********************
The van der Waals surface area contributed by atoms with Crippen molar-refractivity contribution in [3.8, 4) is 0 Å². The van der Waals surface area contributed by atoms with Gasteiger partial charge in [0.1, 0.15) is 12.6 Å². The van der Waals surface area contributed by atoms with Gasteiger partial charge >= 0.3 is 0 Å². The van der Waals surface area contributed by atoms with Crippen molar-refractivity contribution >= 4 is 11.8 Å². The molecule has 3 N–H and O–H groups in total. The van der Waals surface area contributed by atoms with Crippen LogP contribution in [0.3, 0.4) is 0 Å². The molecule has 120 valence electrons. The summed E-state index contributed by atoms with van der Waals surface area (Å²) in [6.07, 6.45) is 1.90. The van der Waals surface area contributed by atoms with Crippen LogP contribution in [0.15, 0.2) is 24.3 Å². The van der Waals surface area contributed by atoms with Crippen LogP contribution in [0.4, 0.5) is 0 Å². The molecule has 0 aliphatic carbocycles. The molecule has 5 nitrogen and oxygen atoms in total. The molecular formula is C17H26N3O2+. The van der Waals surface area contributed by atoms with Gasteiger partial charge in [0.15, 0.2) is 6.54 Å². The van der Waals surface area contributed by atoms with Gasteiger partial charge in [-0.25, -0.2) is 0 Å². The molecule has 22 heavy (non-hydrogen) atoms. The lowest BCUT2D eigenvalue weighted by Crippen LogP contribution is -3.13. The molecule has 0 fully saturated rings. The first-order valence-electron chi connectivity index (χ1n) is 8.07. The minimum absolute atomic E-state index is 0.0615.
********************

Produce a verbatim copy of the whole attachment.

The van der Waals surface area contributed by atoms with Crippen molar-refractivity contribution in [3.8, 4) is 0 Å². The van der Waals surface area contributed by atoms with Gasteiger partial charge in [0.1, 0.15) is 12.6 Å². The van der Waals surface area contributed by atoms with Gasteiger partial charge >= 0.3 is 0 Å². The van der Waals surface area contributed by atoms with Crippen molar-refractivity contribution >= 4 is 11.8 Å². The molecule has 3 N–H and O–H groups in total. The van der Waals surface area contributed by atoms with Crippen LogP contribution in [0.3, 0.4) is 0 Å². The molecule has 120 valence electrons. The summed E-state index contributed by atoms with van der Waals surface area (Å²) in [6.07, 6.45) is 1.90. The van der Waals surface area contributed by atoms with Crippen LogP contribution in [0.15, 0.2) is 24.3 Å². The van der Waals surface area contributed by atoms with Crippen LogP contribution in [0.4, 0.5) is 0 Å². The molecule has 0 aliphatic carbocycles. The molecule has 5 nitrogen and oxygen atoms in total. The molecular formula is C17H26N3O2+. The van der Waals surface area contributed by atoms with Gasteiger partial charge in [0.15, 0.2) is 6.54 Å². The van der Waals surface area contributed by atoms with Gasteiger partial charge in [-0.25, -0.2) is 0 Å². The molecule has 22 heavy (non-hydrogen) atoms. The lowest BCUT2D eigenvalue weighted by Crippen LogP contribution is -3.13. The molecule has 0 fully saturated rings. The first-order valence-electron chi connectivity index (χ1n) is 8.07. The minimum absolute atomic E-state index is 0.0615.